Causey et al., in U.S. Pat. No. 4,809,697, entitled "Interactive Programming and Diagnostic System for Use with Implantable Pacemaker", issued Mar. 7, 1989, disclose a programmer system for use with implantable programmable pacemakers that offers communications and diagnostic capabilities, including real-time and prospective analysis of the pacemaker operation, as it interacts with the heart. A graphical display is presented which illustrates the source of stimulating pulses in the atrium or the ventricle, the response or lack of response of the heart to such pulses and the existence and duration of refractory periods, for example. This capability is useful for understanding and analyzing the complex operation of dual chamber pacemakers. In particular, the improvement offered by the Causey et al. system over previous programmers is a display capability which includes a programmed time interval screen for illustrating a graphical or tabular representation of the programmed time intervals associated with the operation of an implanted pacemaker, allowing a user to quickly and easily understand and visualize the interaction between the timing of implantable device events and the body functions it monitors or controls.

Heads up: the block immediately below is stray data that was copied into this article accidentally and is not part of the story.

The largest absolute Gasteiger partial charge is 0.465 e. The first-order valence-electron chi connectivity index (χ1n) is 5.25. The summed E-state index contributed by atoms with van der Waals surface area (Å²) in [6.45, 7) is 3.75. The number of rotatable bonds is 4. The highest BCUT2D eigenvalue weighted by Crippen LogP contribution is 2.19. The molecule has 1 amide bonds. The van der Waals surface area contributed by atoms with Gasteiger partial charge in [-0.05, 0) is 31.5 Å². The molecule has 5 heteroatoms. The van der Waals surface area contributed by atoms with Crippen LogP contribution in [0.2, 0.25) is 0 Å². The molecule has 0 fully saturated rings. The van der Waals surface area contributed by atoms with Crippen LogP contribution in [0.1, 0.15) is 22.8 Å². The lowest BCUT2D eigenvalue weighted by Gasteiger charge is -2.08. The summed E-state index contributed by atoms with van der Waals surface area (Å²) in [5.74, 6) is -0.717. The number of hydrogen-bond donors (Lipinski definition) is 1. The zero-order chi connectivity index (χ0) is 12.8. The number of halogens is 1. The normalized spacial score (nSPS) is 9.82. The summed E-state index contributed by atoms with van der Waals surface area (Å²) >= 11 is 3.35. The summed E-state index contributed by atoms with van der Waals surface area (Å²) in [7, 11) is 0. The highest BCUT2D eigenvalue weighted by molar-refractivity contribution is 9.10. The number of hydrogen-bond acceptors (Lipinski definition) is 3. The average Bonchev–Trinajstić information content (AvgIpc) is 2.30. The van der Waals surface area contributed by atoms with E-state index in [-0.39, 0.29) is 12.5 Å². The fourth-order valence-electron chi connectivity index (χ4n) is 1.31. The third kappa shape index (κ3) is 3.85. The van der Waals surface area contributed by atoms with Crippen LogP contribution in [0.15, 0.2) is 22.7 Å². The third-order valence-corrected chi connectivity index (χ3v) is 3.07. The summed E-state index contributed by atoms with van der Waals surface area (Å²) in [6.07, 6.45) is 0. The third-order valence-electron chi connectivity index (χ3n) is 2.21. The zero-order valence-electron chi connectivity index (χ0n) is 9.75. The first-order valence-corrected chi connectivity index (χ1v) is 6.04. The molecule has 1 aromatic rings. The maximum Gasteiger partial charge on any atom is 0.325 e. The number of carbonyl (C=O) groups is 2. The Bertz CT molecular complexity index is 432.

Recently, cardiac pacemakers have included rate adaptive sensors to determine an appropriate rate for pacing a patient according to metabolic demands of the body. For example, U.S. Pat. No. 4,702,253, entitled "Metabolic-Demand Pacemaker and Method of Using the Same to Determine Minute Volume", granted to T. A. Nappholz et al. on Oct. 27, 1987, discloses a rate-responsive pacemaker which senses impedance in the pleural cavity of a patient and derives respiratory minute volume as a function of the measured impedance. In turn, the respiratory minute volume measurement is correlated with pacing rate, the greater the amount of air exchanged, the greater the need for a higher pacing rate. U.S. Pat. No. 4,901,725, entitled "Minute Volume Rate-Responsive Pacemaker", issued to T. A. Nappholz et al. on Feb. 20, 1990, teaches an improved minute volume rate-responsive pacemaker, which also sets pacing rate according to minute volume measured using an impedance measurement. U.S. Pat. No. 5,197,467, entitled "Multiple Parameter Rate Responsive Cardiac Stimulation Apparatus", issued to B. M. Seinhaus et al. on Mar. 30, 1993, discloses an apparatus which employs multiple physiological rate control parameters, which are analyzed to determine the best pacing rate. The frequency content of the measuring current determines the respective parameter being measured.